Press rewind: why cassettes are still king for one Abu Dhabi shopkeeper
In a quiet part of the Madinat Zayed shopping centre sits one of the few remaining cassette shops in Abu Dhabi. Hundreds of tapes line its shelves, Arab singers stare down from posters on the walls and behind the counter sits shop owner Abdul Hamid.
Al Balad Audio Cassettes has been serving discerning customers for more than 30 years, despite the format being overtaken by CDs, then MP3s and now online streaming services such as Spotify. Here, classic tapes from icons of Arab music such as Egyptian singer Umm Kulthum and Lebanon’s Fairuz sit beside newer artists such as Emirati Hussain Al Jassmi.
Hamid, who is from the UAE, opened the store in 1986 in Abu Dhabi’s labyrinthine old souq. Built in the 1970s between Hamdan and Khalifa streets, most of the souq was gutted by a fire in 2003 and shut down. Hamid then moved to the Madinat Zayed centre and tells me that about 80 per cent of the traders did the same.
Today’s shopping centre has the atmosphere of a covered market and, along with the gold centre, its small shops offer an eclectic mix of jewellery, tailoring, abayas, kanduras, electronics, watches, mobile phones and perfumes.
As we discuss the move, he points out the other traders who moved with him. “This one, that one – all these shops came from the souq. Here, business is better,” he says, pointing to his neighbours.
Every cassette in Al Balad is a time capsule: faces of Arab artists long-forgotten gaze from the covers and the artwork signifies a time and place that no longer exists. Many were produced years ago by labels such as Saudi Arabia’s Rotana and Kuwait’s Romco.
Hamid points out some of the top-sellers as he walks around the shop – Emirati artists Mehad Hamad; Ahlam; and Fayez Al Saeed, while Saudi Arabian musician Rashed Al Majed also sells well. There are also racks of CDs, some vinyl and a handful of English tapes by the likes of Texas, boyband Five and rapper Ja Rule.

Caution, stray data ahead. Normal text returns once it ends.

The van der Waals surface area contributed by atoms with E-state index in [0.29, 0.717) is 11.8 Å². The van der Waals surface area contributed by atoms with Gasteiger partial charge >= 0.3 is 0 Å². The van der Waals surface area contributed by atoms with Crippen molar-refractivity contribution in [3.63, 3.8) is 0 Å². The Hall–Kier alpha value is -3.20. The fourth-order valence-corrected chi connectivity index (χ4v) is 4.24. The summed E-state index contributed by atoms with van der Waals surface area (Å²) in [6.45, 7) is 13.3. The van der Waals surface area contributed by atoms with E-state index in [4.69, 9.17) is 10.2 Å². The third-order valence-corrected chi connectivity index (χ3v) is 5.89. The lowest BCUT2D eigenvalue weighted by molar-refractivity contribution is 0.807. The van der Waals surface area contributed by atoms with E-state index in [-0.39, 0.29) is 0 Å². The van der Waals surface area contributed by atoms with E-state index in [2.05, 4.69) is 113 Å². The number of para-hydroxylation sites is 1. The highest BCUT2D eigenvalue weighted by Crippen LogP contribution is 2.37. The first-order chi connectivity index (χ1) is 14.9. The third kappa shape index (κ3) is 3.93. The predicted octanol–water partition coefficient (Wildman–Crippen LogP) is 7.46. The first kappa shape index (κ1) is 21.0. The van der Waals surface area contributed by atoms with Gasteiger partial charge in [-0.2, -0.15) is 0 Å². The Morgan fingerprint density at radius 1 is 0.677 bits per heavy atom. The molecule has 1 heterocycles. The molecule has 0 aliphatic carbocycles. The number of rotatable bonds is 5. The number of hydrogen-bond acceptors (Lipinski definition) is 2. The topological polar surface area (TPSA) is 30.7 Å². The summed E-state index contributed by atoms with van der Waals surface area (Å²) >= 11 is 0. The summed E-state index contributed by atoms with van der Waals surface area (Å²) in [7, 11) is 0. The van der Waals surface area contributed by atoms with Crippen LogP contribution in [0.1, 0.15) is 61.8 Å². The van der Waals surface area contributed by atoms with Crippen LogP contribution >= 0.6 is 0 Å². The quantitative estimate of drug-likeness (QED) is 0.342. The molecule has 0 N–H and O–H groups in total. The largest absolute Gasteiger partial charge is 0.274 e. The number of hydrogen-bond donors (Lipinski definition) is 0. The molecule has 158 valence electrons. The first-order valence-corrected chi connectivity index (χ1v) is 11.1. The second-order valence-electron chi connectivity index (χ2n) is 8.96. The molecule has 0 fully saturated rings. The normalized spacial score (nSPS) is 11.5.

Hamid charges just Dh10 for a cassette; CDs go for about Dh30. And while he shifts more CDs than tapes these days, he still manages to sell up to 100 cassettes a week. Business has fallen over the past two years, Hamid tells me, but about 40 to 50 people visit his shop every day.
For me, there’s a certain nostalgia when browsing the shelves of this store; some of the first albums I bought in the early 1990s were on cassette, and somewhere in cold storage in my parents’ house is an old Sony Walkman.
Older analogue formats such as vinyl and to a lesser extent, cassettes, have made a return over the past few years. Now there’s even an International Cassette Store Day. And while the memories of getting tape mangled in cassette decks and using a pencil to wind the reel are enough to put most of us off ever using the format again, some like buying the physical product; prefer the cassette sound; their collectability; and links to underground music scenes.
While there used to be dozens of cassette shops across Abu Dhabi, today there are only a few left: besides Al Balad, Shan Radio Centre, another former old souq trader, operates from a small kiosk on Hamdan Street, and Andalib Recording sells cassettes from its shop off Muroor and Dihan Street.
A lot of Hamid’s customers, who come from across the Middle East and even include some Europeans, still have tape decks in their cars. Some from Al Gharbia, Abu Dhabi’s Western Region, go far out of their way to come to the shop.
“Many come from towns such as Ghayathi and Liwa. In these towns they use either cassettes or USB connections as CDs skip too much when you are driving across the desert.
“Many Omanis come through via Al Ain and they also like cassettes. I have customers from many Gulf countries who only own decks. Some buy them for decor – to remember the old days. Others because CDs will scratch and cassettes can have a long life.”
Sadly Al Balad won’t be selling tapes for ever. Hamid explains that his prized cassettes come from older stock that he purchased back in 2011 and there is no new supply. “I’ve only about 7,000 or 8,000 left. When these are finished, I’ll keep selling CDs.” Fans of bygone days and sounds should get down there quick.
John Dennehy is deputy editor of The Review.